Book Definition:

Cognitive strategies or "rules of thumb" used as shortcuts to solve complex mental tasks. Unlike algorithms, heuristics do not guarantee a correct solution.

Quite Simply...

  • Heuristics don't guarantee a correct solution, but can help lead us in the right direction.
  • Something that can be applied to many situations and helps to solve a problem.
  • A 'rule of thumb'; does not guarantee a solution.
  • An easy way to aid in the solving of difficult problems

Examples of Heuristics...

Working backwards:

  • When you're stuck on a math problem, you may look at the back of the book for the answer and work backwards to solve the problem.
  • The mazes on the back of kid's menus; kids may start at the end of the maze to find the correct path to the beginning.
  • If you lose your car keys, you think back to when you last used them and play the event in your mind to see if you can remember.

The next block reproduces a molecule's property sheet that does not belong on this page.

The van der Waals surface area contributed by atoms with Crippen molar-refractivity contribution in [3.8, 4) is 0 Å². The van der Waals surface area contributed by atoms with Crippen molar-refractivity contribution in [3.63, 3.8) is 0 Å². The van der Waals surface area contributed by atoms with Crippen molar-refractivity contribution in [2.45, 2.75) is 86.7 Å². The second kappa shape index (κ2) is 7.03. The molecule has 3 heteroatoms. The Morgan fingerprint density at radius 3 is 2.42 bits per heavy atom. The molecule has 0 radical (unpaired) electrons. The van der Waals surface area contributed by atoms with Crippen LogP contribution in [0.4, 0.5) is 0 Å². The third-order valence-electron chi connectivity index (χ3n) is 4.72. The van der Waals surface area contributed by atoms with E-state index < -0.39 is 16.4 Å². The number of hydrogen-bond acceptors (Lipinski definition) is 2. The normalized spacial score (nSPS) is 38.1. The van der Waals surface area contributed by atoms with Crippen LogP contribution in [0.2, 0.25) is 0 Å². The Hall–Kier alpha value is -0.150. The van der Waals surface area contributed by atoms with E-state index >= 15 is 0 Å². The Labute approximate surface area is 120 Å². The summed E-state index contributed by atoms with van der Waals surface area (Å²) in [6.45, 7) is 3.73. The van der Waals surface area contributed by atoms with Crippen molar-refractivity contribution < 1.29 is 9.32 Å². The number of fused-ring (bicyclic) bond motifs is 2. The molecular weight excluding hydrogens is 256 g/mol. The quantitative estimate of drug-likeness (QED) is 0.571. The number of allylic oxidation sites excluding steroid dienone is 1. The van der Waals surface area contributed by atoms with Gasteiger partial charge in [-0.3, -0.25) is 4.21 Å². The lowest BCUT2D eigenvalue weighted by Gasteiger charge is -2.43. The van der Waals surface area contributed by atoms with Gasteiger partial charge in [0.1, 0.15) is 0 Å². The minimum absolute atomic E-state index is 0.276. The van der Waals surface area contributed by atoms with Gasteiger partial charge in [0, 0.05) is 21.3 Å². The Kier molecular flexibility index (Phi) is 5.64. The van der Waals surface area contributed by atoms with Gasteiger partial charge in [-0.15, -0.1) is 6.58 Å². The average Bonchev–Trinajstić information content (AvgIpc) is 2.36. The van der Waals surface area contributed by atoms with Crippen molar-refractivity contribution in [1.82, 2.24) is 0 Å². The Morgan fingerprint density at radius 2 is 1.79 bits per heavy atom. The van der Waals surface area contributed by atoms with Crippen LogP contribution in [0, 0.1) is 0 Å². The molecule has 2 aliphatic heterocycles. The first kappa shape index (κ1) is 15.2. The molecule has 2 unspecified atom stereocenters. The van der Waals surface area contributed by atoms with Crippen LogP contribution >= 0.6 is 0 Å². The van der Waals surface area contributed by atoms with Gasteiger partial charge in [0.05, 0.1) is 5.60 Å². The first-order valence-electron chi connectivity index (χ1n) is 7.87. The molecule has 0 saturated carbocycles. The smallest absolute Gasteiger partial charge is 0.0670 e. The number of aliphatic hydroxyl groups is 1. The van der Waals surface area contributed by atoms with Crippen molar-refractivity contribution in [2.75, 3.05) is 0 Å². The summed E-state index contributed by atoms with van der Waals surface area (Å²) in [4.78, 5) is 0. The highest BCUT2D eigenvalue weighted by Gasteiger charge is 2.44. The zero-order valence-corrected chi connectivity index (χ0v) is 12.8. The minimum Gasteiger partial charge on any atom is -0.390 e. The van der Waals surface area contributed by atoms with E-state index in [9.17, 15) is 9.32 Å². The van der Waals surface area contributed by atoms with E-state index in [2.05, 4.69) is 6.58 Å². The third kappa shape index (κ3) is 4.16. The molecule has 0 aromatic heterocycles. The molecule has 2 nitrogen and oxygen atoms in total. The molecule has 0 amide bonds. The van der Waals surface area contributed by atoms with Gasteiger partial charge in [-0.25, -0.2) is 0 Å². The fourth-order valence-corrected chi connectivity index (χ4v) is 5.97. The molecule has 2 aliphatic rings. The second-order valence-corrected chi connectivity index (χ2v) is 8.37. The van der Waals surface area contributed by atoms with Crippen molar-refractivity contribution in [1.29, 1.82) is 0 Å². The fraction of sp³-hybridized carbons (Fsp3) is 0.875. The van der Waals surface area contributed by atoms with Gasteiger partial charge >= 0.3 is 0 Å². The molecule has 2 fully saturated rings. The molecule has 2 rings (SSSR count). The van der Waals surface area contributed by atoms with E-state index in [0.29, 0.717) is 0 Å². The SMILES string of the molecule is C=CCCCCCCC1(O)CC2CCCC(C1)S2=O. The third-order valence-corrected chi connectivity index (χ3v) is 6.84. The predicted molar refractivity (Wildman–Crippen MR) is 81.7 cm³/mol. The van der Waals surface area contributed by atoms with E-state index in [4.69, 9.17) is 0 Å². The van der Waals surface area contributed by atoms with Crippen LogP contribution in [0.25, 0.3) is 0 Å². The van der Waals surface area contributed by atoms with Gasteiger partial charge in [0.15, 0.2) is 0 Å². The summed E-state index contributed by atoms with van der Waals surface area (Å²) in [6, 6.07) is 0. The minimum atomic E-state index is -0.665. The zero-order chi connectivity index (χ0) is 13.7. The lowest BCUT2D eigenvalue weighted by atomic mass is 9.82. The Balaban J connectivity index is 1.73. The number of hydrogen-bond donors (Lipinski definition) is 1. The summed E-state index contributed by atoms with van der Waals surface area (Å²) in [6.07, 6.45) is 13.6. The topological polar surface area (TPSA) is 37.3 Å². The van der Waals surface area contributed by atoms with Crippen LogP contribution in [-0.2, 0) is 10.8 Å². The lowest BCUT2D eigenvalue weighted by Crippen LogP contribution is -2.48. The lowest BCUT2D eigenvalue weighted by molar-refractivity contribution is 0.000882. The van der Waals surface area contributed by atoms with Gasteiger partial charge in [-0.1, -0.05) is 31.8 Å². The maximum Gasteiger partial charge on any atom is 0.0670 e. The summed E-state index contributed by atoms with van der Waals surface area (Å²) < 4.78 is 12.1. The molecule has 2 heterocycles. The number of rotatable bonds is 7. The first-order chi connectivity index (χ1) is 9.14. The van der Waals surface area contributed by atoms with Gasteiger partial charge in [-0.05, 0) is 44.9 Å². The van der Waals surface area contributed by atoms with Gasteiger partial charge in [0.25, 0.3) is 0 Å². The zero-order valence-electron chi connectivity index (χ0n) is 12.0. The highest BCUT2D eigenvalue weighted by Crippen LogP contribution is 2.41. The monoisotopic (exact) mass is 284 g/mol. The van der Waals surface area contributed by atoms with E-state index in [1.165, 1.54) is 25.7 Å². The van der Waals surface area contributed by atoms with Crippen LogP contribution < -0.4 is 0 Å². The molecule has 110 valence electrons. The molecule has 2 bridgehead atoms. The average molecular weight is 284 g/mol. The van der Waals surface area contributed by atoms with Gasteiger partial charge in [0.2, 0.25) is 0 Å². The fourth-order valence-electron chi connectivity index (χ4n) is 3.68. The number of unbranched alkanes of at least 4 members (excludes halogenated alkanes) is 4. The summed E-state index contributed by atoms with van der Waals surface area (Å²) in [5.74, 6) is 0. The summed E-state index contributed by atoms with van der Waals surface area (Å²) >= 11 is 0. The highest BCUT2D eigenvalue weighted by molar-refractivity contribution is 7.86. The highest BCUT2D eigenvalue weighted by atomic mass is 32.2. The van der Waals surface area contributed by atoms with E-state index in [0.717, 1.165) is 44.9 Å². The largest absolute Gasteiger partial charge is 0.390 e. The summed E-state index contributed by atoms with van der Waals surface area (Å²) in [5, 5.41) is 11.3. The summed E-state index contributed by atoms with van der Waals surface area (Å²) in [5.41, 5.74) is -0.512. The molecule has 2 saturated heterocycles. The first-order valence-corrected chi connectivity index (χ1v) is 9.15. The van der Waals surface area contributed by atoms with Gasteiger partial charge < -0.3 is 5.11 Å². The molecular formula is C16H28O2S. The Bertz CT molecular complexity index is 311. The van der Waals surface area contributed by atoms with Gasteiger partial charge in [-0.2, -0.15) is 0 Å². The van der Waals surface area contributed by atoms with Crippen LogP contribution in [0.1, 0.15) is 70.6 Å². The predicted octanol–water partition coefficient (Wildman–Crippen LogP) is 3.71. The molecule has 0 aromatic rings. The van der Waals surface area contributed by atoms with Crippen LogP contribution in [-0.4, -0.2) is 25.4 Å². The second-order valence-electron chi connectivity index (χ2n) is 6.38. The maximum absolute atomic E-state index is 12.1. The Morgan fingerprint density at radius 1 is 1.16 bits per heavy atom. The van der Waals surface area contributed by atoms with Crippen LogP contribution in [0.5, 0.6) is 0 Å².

Sarching for analogies:

  • if a strategy worked for past problems, then try it on your new predicament.
  • searching for similarities between an old problem that has been solved and a new problem

Breaking down the problem (into smaller more manageable pieces):

  • Being able to simplify a math problem.
  • The Psych calender; one big reading broken into sections to make it easier to read.
  • LRQs (Little Reading Quizzes) every class to help prepare for the FRQ (Free Response Question) on the AP Test.

Other examples:

  • You did not have time to read your novel for English, so the next day you go to a computer lab and go on Spark Notes.
  • When completing puzzles you try to put different pieces in to see if they fit. You are using the heuristic of trial and error
  • Instead of using a formula you were taught in math class, you may use some "magic" equation your friend taught you that usually works for him.
  • "i" before "e" except after "c"

See Also...

  • Algorithms - Problem-solving procedures or formulas that guarantee a correct outcome, if correctly applied

Additional Resources